"He was not very healthy. You could see it on him. He sat alone in his room downstairs... We talked and I wasn't sure whether he was focusing on what we were saying. We gave him the order and he signed," Yaakov said.
Shortly thereafter, Rabin had a mental breakdown, left the IDF and did not return to command during the Six-Day War.
Waiting for the order
The daring plan was to include, according to Brig. Gen. Yaakov, cooperation between the elite Sayeret Matkal Special Forces unit, the defense technology company Rafael, and the Dimona nuclear reactor.
"The goal was to plant a device on a hilltop in the Abu-Ageila area, and to blow it up when the prime minister gives the order to do so," Yaakov said.
The nuclear device, which was codenamed Spider, was to be transported to Sinai by a Sayeret Matkal platoon using two Super-Frelons helicopters.
"The plan was to land on some mountain near Abu-Ageila... and on the side there (would be) a paratroopers’ diversion attack. (While) the Egyptians (would run) towards the paratroopers, we (would be) working on this mountain. And we would have a whole night to work, to assemble, and we would wait for our order," he recounted.
Yaakov was worried about what might happen when the device detonated. "I didn't know what it would mean for me to lay on a mountain, 1.5 kilometers from a nuclear bomb. What happens? Am I going to burn immediately? Will I be thrown in the air? All sorts of things of this nature... That was in addition to (the fact) that in effectm we were the first ones—in a tactical war, a war in the Middle East—to use nuclear weapons," he said.
According to Brig. Gen. Yaakov, the order to detonate the nuclear device was only meant to be given if Israel faced the existential threat of losing the war.
"We talked about a red line (for Egyptian missiles to hit) around Ashdod (a city in southern Israel) or something like that... We left it for the judgment of the prime minister to decide," he said.
Executing such a plan, he stressed, was truly seen as a last resort. "There were no questions about saving our troops, no questions about retreat, no questions about how to get out of there. We all understood... we do it only when there would be no other alternative," Yaakov explained.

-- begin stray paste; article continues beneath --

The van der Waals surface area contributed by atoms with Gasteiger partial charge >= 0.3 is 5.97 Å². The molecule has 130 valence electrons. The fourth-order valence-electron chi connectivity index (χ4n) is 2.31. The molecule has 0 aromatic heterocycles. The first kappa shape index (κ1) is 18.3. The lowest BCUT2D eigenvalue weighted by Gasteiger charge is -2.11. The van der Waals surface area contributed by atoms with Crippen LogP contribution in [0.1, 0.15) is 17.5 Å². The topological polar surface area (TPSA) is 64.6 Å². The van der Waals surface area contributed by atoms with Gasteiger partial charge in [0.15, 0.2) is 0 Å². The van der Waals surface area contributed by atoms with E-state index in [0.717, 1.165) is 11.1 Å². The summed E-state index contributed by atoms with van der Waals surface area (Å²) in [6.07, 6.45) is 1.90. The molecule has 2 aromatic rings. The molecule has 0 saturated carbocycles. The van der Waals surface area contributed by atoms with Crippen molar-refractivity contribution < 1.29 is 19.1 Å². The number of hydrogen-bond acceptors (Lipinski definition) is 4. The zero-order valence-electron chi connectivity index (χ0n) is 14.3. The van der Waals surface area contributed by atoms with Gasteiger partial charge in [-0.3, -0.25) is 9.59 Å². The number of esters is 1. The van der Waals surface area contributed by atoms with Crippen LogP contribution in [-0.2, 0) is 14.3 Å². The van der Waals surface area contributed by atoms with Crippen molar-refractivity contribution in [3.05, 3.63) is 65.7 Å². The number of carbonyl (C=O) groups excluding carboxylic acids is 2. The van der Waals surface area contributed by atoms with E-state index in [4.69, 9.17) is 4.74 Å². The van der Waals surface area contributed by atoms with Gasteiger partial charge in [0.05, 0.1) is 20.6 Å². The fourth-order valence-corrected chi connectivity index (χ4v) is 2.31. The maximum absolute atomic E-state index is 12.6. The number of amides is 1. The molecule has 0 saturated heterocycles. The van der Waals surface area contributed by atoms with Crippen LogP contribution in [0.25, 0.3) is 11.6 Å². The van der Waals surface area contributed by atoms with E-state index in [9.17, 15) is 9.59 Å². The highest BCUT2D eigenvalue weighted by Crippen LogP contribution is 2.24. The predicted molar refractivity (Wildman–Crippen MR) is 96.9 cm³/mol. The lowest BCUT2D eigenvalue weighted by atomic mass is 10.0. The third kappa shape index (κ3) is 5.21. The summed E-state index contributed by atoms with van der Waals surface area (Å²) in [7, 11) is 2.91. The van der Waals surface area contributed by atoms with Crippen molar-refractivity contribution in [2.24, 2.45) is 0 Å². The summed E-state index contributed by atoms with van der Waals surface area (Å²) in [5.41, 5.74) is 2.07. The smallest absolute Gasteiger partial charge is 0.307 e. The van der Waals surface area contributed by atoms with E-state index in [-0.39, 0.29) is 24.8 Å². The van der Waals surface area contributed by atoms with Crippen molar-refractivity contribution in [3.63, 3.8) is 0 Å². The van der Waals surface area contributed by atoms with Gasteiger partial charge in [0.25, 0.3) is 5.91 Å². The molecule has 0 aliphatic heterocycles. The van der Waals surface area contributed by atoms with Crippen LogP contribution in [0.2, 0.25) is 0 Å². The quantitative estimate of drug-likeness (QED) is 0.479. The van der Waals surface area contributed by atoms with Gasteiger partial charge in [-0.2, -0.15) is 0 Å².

"The goal was to create a new situation on the ground, a situation which would force the great powers to intervene, or a situation which would force the Egyptians to stop and say, 'wait, a minute, we didn’t prepare for that,'" he added, noting that a mushroom cloud over Sinai would send a message, "The whole world will know about it. The world isn't going to be the same."
But the order to use this doomsday weapon never came. The IDF launched a surprise attack against the Arab nations on June 5, 1967, and the war ended six days later.
"About six hours after the war broke out, we were on high alert," Yaakov said. "We felt that now, with Nasser feeling that his back was against the wall, he would have nothing to lose and order his troops to fire the missiles."
"In hindsight," he continued, "we know that immediately after the fighting had broken out, the US and the Soviet Union started coordinating the ceasefire. Nasser may have been an extremist, but certainly not one who would go under the Soviets' back and launch the missiles against their wishes."
Dr. Ronen Bergman, a senior correspondent for military and intelligence affairs at Yedioth Ahronoth and a contributing writer for the New York Times, is the author of the forthcoming Rise and Kill First: The Secret History of Israel's Targeted Assassinations.